Science Is Sweet: The Eerie Tale Of Utah's Ancient Tree Clones

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It's no secret that Utah houses some astonishing works of nature. Southern Utah is awash in majestic red rock formations created by long-ago oceans. The Northern section of the state has its own fair share of mountains and canyons, along with a massive salt cache that makes up vast salt flats and the Great Salt Lake upon which you can float like a cork (if you don't mind the stench).

And it turns out that even the middle of the state—known primarily for farmland and Mormons as far as the eye can see—has a  fascinating natural phenomenon. Fishlake National Forest holds a wondrous yellow grove of quaking aspens, named for their flat, flexible leaves that flutter in the wind (alliteration points!). Cooler yet, these trees hold an eerie secret within.

You see, the entire span of nearly a half million trees is actually one single organism (!). As if out of a 1950s sci-fi film (minus the human killing), each tree is genetically identical and linked together through a single root system. The trees reproduce asexually by sprouting new stems from the root structure, no flowering needed. The names of this beautiful, but slightly disturbing, tree behemoth is fitting: the Pando clonal colony . . . aka The Trembling Giant.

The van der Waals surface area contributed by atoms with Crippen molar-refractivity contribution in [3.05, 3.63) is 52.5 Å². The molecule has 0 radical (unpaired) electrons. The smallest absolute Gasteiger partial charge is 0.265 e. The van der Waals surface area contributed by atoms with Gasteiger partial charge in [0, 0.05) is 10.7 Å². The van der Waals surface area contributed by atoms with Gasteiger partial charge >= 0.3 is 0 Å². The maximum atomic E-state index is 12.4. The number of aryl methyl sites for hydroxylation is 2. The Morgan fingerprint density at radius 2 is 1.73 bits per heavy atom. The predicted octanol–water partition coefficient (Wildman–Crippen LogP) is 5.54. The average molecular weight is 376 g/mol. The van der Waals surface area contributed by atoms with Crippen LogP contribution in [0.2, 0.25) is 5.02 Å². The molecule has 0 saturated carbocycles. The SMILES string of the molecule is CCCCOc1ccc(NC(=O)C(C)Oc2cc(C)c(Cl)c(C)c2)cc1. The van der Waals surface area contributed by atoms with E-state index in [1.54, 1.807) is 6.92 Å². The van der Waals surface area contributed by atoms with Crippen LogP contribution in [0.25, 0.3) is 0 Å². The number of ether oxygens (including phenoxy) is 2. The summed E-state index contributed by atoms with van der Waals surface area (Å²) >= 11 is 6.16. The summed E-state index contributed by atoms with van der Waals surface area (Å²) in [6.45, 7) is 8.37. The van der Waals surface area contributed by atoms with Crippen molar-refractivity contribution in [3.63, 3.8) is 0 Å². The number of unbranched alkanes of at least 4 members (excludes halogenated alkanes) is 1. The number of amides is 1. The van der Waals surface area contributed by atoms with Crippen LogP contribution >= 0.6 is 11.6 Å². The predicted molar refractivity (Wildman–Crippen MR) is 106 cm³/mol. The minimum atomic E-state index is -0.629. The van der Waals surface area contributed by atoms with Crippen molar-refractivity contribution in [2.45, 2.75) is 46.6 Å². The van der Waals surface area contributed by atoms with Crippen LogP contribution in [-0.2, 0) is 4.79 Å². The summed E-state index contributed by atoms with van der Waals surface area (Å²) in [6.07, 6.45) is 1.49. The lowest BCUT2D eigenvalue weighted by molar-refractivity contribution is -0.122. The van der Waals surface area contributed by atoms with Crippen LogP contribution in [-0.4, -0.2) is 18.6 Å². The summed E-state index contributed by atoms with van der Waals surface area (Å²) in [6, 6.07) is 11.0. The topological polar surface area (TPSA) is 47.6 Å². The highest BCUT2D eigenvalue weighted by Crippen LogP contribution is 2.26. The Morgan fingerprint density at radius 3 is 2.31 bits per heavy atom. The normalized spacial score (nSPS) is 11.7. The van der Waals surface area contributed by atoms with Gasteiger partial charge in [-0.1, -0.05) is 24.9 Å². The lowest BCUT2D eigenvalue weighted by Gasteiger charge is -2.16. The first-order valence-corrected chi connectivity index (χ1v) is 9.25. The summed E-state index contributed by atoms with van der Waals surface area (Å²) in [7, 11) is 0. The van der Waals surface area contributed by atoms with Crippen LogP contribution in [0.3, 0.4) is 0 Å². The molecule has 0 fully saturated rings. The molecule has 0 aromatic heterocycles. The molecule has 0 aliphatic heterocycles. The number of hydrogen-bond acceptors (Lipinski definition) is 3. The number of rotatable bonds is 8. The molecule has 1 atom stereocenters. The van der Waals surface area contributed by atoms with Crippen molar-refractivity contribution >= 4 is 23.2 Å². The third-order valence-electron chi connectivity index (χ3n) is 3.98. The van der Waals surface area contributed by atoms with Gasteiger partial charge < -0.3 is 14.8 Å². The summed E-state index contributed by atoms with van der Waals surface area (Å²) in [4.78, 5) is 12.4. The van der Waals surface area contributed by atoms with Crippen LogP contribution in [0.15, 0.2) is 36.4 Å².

The colony wins the prize for the second-heaviest known organism in the world—right behind a less exciting fungal mat in Oregon—coming in at a whopping 13 million pounds. And it’s among the oldest living entities on the planet: the root system is estimated to be . . . wait for it . . . about 80,000 years old (the fungal mat, by comparison, is a wee young lass of 2,400 to 8,650 years old). This means the colony went through its infancy at the same time Neanderthals were living it up in Europe, in the throes of the last major Ice Age.

Which is why it’s unfortunate that the future of the golden clonal co-op looks grim. Overgrazing by deer in the area seems to be quickly damaging young trees, as well as their general root system. This sad prospect gives new meaning to the reportedly unnerving experience of visiting the forest. While the rustling of quaking aspens is serene in small numbers, the cumulative effect of Pando is known to infuse “a real sense of life to the ancient, dying, trembling giant.”

We can only hope Pando hasn’t actually been cursed with the evolutionary creation of self-consciousness. The thought that it could understand its cruel, oncoming demise is too tragic a thought to bear.

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